American Negro Slave Revolts

American Negro Slave Revolts

American Negro Slave Revolts

American Negro Slave Revolts

Synopsis

A pioneering work that demolished the widespread claims that African Americans accepted slavery and were passive. Exposed the true nature of slavery. 50th Anniversary edition (1943-1993).

Excerpt

This note deals with material not appearing in earlier editions.

The book continues to provoke discussion. An illustration is the recent exchange between George L. Fishman and Carl N. Degler. At the same time, it remains true that the book occasionally is ignored in work where reference to it would appear logical. Professor Bracey, in his introduction to the 40th anniversary edition, observed this ten years ago, and the phenomenon persists. The practice is waning, however; indeed reference to it has increased. Occasionally, the reference is all that even an author can desire, as when the work was called a "seminal masterpiece."

On examining the book again, I was chagrined to find no reference to James Hugo Johnston's Race Relations in Virginia and Miscegenation in the South, 1776-1860, first appearing as an unpublished dissertation in 1937 at the University of Chicago. As a graduate student at the time, was influenced by this pioneering work. I did mention Johnston's essay on the participation of white people in slave insurrections which appeared in The Journal of Negro History in 1931, but the 1937 work, inexplicably, was omitted. (It has since been published by the University of Massachusetts press in 1970.) Johnston in that work repeatedly called attention to the fear of slave outbreaks and to the "many attempt and plots to bring about the freedom of the slaves by concerted action" (p. 30; see also pp. 115, 126). I apologize for this failure.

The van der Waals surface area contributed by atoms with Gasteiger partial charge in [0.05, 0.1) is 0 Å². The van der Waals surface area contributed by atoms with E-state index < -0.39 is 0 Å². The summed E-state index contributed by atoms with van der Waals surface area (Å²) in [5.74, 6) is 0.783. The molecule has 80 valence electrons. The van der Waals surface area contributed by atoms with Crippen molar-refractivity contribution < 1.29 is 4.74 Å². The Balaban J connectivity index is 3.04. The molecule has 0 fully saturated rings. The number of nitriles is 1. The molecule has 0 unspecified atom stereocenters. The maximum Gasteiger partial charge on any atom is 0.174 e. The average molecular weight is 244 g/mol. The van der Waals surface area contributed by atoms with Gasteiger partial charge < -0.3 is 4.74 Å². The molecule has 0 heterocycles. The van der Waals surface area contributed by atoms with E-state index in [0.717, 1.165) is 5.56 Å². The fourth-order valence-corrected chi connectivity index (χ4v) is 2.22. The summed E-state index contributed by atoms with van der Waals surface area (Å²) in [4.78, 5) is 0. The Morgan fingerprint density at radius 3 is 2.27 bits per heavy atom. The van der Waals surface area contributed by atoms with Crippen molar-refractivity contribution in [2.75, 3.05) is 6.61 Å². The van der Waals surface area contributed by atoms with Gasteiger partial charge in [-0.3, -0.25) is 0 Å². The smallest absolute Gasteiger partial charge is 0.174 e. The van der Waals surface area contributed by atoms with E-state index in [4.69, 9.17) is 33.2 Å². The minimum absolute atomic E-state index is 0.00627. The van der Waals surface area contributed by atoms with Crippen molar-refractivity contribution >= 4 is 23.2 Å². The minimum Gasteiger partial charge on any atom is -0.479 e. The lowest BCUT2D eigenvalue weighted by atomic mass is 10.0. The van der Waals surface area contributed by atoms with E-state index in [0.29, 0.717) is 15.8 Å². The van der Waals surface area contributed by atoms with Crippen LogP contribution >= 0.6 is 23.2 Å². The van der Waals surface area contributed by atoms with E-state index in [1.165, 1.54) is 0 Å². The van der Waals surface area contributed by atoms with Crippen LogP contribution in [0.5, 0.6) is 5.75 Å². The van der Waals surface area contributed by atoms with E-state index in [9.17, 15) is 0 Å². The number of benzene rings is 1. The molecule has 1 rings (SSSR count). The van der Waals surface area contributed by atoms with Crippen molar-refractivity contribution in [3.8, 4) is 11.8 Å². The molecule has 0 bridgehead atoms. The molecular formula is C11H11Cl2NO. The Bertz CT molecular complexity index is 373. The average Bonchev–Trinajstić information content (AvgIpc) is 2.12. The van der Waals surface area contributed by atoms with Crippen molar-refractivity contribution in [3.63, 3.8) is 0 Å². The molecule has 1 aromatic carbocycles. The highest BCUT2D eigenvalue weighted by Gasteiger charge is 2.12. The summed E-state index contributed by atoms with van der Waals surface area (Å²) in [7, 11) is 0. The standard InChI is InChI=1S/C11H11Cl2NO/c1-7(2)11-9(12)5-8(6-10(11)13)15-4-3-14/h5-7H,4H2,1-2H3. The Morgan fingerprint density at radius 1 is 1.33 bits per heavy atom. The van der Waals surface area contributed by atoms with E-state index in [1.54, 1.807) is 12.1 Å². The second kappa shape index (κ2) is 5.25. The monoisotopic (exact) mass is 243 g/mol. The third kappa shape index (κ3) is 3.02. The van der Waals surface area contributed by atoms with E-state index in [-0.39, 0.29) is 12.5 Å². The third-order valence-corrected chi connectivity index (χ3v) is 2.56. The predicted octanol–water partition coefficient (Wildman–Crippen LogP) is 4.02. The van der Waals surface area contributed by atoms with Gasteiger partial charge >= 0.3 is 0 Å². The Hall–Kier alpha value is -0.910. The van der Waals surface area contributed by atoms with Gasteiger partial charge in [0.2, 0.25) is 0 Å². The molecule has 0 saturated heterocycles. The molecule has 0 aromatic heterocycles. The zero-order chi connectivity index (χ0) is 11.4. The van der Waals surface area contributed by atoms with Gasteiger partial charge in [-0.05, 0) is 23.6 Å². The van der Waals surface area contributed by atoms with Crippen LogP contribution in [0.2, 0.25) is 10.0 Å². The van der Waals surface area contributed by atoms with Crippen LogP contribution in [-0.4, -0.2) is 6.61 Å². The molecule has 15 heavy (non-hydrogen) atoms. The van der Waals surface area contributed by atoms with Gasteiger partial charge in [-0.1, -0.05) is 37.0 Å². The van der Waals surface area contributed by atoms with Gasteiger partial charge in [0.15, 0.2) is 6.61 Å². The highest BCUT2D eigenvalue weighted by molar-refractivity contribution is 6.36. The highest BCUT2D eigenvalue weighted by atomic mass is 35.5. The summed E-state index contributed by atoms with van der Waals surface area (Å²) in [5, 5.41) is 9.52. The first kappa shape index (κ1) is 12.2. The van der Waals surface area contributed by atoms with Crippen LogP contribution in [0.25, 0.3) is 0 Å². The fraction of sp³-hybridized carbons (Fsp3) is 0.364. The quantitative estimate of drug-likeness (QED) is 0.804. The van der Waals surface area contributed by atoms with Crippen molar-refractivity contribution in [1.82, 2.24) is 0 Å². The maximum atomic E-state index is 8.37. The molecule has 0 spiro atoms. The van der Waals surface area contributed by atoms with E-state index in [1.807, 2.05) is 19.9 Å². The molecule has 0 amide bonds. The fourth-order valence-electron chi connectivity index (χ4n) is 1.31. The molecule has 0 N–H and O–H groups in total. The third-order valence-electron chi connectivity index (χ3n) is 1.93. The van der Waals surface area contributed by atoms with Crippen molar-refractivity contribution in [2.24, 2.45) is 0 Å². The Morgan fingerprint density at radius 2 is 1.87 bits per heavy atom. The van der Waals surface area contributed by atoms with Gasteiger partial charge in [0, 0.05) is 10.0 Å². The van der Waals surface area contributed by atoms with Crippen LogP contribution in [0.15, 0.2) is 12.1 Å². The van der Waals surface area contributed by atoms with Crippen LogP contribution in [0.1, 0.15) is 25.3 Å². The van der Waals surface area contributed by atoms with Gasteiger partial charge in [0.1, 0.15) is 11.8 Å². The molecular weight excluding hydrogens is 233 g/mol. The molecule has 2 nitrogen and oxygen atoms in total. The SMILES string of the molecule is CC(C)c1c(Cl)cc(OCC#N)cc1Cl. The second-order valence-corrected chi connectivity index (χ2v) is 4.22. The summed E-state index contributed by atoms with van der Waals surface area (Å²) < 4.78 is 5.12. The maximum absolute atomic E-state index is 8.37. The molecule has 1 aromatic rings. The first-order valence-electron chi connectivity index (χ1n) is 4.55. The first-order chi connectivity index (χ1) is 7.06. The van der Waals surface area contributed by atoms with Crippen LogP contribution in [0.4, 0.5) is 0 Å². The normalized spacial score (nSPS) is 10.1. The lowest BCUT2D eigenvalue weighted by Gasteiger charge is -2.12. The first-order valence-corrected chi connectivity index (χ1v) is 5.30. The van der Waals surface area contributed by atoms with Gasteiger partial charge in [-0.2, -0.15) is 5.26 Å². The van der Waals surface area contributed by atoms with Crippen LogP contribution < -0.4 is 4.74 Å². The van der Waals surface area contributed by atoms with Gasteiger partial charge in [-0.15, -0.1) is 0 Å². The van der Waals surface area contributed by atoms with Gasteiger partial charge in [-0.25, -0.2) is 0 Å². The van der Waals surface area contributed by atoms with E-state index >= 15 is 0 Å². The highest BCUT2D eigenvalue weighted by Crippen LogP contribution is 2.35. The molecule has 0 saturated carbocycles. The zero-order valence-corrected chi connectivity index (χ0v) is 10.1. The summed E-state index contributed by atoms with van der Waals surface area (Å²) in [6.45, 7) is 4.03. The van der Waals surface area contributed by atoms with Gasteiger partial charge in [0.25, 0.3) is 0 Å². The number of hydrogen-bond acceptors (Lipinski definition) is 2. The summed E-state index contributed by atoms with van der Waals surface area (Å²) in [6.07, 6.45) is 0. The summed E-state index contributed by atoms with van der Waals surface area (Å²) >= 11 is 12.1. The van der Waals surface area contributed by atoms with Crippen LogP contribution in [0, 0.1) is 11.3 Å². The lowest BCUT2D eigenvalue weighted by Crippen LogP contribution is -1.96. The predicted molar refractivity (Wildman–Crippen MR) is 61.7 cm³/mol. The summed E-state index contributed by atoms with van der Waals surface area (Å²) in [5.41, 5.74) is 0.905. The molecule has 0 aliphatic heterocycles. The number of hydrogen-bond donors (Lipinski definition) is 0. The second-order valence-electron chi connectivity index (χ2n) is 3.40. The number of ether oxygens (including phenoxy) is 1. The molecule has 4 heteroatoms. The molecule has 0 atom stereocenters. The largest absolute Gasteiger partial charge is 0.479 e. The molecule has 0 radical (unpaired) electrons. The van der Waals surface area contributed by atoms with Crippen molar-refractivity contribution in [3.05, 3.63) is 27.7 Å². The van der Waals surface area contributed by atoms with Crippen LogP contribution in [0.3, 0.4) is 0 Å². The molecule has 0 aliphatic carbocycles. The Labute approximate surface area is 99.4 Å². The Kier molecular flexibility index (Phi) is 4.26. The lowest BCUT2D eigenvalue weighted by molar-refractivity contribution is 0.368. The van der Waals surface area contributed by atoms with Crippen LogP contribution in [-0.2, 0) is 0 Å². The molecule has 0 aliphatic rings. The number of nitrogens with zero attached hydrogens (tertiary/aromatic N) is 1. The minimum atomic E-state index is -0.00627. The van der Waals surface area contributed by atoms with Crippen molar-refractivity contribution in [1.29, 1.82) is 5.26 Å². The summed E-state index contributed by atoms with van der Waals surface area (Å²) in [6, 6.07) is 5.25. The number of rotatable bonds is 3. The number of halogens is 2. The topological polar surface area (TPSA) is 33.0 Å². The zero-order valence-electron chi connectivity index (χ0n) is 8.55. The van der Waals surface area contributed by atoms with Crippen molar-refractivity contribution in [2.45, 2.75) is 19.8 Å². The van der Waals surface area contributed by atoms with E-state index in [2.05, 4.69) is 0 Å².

Important elucidation of the cases of Hugh Bryan and other white men in South Carolina accused of sedition involving slaves in 1741 has been offered by Harvey H. Jackson. This illuminates a footnote within this book (p. 190).

Confirmation of, and additional data concerning, the 1741 New York City slave conspiracy and the Gabriel plot in Virginia . . .

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